United States District Court, D. Montana, Helena Division
JEROMEY G. JONES, Plaintiff,
MONTANA STATE PRISON and MS. DALY, Defendants.
ORDER AND FINDINGS AND RECOMMENDATIONS OF UNITED
STATES MAGISTRATE JUDGE
JOHNSTON UNITED STATES MAGISTRATE JUDGE.
Jeromey Jones, a prisoner proceeding without counsel, has
filed a motion for appointment of counsel (Doc. 7), a
declaration (Doc. 8), and a proposed order for temporary
restraining order (Doc. 8-1.) The motion for appointment of
counsel will be denied. Mr. Jones's other filings as
construed as a motion for temporary restraining order should
Motion for Appointment of Counsel
including incarcerated prisoners, has a constitutional right
to be represented by appointed counsel when they choose to
bring a civil lawsuit under 42 U.S.C. § 1983. Rand
v. Rowland, 113 F.3d 1520, 1525 (9th Cir. 1997),
withdrawn on other grounds, 154 F.3d 952, 962 (9th Cir.
1998). Unlike criminal cases, the statute that applies does
not give a court the power to simply appoint an attorney. 28
U.S.C. § 1915 only allows the Court to
“request” counsel to represent a litigant who is
proceeding in forma pauperis. 28 U.S.C. § 1915(e)(1). A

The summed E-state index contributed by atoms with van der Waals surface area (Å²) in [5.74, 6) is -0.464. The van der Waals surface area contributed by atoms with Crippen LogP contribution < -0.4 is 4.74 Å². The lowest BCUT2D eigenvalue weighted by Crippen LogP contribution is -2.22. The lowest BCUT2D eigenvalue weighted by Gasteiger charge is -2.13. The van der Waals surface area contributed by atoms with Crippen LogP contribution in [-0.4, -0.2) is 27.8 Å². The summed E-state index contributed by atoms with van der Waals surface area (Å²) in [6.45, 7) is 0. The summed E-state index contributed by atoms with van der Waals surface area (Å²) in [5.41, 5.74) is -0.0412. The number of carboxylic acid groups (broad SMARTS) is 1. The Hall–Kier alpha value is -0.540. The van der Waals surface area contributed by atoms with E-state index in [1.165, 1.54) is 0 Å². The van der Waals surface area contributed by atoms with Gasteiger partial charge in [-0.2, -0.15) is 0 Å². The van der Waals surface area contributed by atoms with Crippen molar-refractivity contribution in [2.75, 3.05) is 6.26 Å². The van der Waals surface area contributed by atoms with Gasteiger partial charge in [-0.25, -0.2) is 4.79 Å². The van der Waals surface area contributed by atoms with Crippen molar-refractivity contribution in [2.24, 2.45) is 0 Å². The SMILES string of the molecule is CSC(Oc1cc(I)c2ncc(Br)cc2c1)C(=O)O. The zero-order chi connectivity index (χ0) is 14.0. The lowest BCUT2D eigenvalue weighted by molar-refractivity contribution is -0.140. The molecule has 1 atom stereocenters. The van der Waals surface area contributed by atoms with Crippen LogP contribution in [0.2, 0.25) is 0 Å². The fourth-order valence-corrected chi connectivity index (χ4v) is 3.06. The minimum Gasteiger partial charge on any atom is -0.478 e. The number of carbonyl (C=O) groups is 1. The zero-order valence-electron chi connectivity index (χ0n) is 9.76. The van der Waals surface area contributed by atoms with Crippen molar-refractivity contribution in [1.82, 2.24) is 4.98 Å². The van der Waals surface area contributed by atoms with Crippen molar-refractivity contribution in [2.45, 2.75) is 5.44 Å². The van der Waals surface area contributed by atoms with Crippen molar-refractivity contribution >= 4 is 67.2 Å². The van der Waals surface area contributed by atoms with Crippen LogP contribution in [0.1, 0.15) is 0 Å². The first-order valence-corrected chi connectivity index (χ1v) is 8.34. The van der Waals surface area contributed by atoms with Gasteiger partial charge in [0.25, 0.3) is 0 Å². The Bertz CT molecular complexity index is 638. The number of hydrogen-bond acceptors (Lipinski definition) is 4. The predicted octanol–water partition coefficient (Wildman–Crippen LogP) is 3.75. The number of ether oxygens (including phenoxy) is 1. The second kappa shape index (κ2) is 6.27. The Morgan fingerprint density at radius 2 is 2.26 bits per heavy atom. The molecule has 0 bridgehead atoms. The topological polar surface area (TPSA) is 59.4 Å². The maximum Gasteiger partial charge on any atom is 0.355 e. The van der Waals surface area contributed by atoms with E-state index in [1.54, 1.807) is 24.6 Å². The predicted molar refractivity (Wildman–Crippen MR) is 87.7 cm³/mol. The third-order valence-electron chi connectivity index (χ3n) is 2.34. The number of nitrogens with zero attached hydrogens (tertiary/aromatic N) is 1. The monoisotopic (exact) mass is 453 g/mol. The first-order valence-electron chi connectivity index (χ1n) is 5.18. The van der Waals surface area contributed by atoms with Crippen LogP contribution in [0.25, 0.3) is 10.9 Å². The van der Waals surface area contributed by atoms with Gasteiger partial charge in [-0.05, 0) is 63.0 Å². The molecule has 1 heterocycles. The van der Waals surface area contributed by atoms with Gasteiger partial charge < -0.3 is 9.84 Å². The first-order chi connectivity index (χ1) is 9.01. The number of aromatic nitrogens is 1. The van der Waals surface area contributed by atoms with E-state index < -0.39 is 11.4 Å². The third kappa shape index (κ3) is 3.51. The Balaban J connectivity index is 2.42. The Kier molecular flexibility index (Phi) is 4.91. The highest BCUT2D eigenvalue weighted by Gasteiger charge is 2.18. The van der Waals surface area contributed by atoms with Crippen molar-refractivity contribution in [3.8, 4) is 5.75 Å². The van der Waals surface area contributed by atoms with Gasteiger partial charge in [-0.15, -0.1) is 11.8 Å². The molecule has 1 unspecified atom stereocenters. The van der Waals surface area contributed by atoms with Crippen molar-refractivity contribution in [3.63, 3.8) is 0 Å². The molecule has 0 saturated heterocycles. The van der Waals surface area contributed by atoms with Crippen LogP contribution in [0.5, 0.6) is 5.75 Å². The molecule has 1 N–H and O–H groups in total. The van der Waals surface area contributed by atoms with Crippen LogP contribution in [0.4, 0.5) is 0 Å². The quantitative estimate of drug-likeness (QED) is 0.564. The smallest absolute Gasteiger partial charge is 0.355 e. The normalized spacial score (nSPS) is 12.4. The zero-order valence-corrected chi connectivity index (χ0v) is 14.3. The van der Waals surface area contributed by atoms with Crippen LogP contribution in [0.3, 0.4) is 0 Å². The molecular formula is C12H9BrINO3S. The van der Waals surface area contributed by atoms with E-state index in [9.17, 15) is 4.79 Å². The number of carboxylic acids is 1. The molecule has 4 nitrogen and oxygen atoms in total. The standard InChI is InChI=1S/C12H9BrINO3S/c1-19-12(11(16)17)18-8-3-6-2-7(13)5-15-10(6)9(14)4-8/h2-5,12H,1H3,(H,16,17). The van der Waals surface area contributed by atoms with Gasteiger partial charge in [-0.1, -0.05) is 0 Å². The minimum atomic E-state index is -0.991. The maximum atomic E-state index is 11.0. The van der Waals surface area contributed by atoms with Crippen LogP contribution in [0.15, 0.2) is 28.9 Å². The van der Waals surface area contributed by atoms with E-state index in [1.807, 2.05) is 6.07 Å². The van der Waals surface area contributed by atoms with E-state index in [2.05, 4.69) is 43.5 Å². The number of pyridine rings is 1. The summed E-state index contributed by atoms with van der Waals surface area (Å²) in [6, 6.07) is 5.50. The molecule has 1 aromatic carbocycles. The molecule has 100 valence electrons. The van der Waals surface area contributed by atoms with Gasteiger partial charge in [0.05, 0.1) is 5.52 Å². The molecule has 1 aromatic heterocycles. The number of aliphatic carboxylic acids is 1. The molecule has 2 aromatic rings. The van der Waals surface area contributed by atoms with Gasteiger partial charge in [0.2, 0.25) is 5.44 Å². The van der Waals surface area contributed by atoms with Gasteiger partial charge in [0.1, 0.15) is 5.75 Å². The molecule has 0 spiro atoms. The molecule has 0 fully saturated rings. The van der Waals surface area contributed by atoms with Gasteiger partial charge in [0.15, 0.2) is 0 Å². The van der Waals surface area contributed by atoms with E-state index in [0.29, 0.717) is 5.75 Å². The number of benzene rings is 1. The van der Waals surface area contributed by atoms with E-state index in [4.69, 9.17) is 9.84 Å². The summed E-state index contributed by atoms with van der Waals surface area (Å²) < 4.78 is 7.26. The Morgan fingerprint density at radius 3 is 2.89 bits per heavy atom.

judge cannot order a lawyer to represent a plaintiff in a
§ 1983 lawsuit-a judge can merely request a lawyer to do
so. Mallard v. United States Dist. Court, 490 U.S.
296, 310 (1989). Further, a judge may only request counsel
for an indigent Plaintiff under “exceptional
circumstances.” 28 U.S.C. § 1915(e)(1);
Terrell v. Brewer, 935 F.2d 1015, 1017 (9th Cir.
A finding of exceptional circumstances requires an evaluation
of both ‘the likelihood of success on the merits and
the ability of the petitioner to articulate his claims pro se
in light of the complexity of the legal issues involved.'
Neither of these factors is dispositive and both must be
viewed together before reaching a decision.
Terrell, 935 F.2d at 1017 (citing Wilborn v.
Escalderon, 789 F.2d 1328, 1331 (9th Cir. 1986)
Jones argues he is unable to afford counsel and his
imprisonment will greatly limit his ability to litigate.
(Doc. 7.) Many indigent plaintiffs might fare better if
represented by counsel, particularly in more complex areas